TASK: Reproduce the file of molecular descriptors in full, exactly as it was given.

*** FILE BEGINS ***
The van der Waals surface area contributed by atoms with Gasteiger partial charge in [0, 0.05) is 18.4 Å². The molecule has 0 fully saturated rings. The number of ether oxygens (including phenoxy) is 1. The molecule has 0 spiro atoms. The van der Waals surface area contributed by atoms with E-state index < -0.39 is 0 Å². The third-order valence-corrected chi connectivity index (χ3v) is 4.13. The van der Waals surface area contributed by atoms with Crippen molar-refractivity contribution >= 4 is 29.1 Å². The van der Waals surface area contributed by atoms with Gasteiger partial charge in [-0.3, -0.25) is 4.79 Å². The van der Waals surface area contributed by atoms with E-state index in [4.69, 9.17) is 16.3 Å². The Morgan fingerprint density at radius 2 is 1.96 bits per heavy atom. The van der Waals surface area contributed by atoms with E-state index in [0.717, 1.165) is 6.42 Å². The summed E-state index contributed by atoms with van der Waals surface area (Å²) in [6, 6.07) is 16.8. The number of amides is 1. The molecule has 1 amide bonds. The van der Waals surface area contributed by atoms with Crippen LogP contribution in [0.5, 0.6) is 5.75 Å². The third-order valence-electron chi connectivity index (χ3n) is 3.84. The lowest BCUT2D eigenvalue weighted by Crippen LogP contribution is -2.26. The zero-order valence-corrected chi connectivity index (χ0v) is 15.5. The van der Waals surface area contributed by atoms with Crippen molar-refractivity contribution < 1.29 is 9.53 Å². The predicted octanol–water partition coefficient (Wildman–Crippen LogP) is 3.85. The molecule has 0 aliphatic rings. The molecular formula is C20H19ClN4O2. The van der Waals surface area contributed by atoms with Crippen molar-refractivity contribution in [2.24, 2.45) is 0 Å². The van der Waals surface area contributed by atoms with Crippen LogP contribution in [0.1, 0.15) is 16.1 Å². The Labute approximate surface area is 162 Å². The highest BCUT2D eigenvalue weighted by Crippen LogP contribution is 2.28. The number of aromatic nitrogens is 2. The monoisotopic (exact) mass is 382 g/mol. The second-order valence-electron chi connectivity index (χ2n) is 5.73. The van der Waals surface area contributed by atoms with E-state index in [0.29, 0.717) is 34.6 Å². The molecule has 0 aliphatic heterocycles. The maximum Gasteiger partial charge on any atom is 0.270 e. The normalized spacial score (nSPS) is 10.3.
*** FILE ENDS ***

The van der Waals surface area contributed by atoms with Gasteiger partial charge in [0, 0.05) is 18.4 Å². The molecule has 0 fully saturated rings. The number of ether oxygens (including phenoxy) is 1. The molecule has 0 spiro atoms. The van der Waals surface area contributed by atoms with E-state index < -0.39 is 0 Å². The third-order valence-corrected chi connectivity index (χ3v) is 4.13. The van der Waals surface area contributed by atoms with Crippen molar-refractivity contribution >= 4 is 29.1 Å². The van der Waals surface area contributed by atoms with Gasteiger partial charge in [-0.3, -0.25) is 4.79 Å². The van der Waals surface area contributed by atoms with E-state index in [4.69, 9.17) is 16.3 Å². The Morgan fingerprint density at radius 2 is 1.96 bits per heavy atom. The van der Waals surface area contributed by atoms with E-state index in [0.717, 1.165) is 6.42 Å². The summed E-state index contributed by atoms with van der Waals surface area (Å²) in [6, 6.07) is 16.8. The number of amides is 1. The molecule has 1 amide bonds. The van der Waals surface area contributed by atoms with Crippen LogP contribution in [0.5, 0.6) is 5.75 Å². The third-order valence-electron chi connectivity index (χ3n) is 3.84. The lowest BCUT2D eigenvalue weighted by Crippen LogP contribution is -2.26. The zero-order valence-corrected chi connectivity index (χ0v) is 15.5. The van der Waals surface area contributed by atoms with Crippen molar-refractivity contribution < 1.29 is 9.53 Å². The predicted octanol–water partition coefficient (Wildman–Crippen LogP) is 3.85. The molecule has 0 aliphatic rings. The molecular formula is C20H19ClN4O2. The van der Waals surface area contributed by atoms with Crippen molar-refractivity contribution in [2.24, 2.45) is 0 Å². The van der Waals surface area contributed by atoms with Crippen LogP contribution in [0.1, 0.15) is 16.1 Å². The Labute approximate surface area is 162 Å². The highest BCUT2D eigenvalue weighted by Crippen LogP contribution is 2.28. The number of aromatic nitrogens is 2. The monoisotopic (exact) mass is 382 g/mol. The second-order valence-electron chi connectivity index (χ2n) is 5.73. The van der Waals surface area contributed by atoms with E-state index in [0.29, 0.717) is 34.6 Å². The molecule has 0 aliphatic heterocycles. The maximum Gasteiger partial charge on any atom is 0.270 e. The normalized spacial score (nSPS) is 10.3.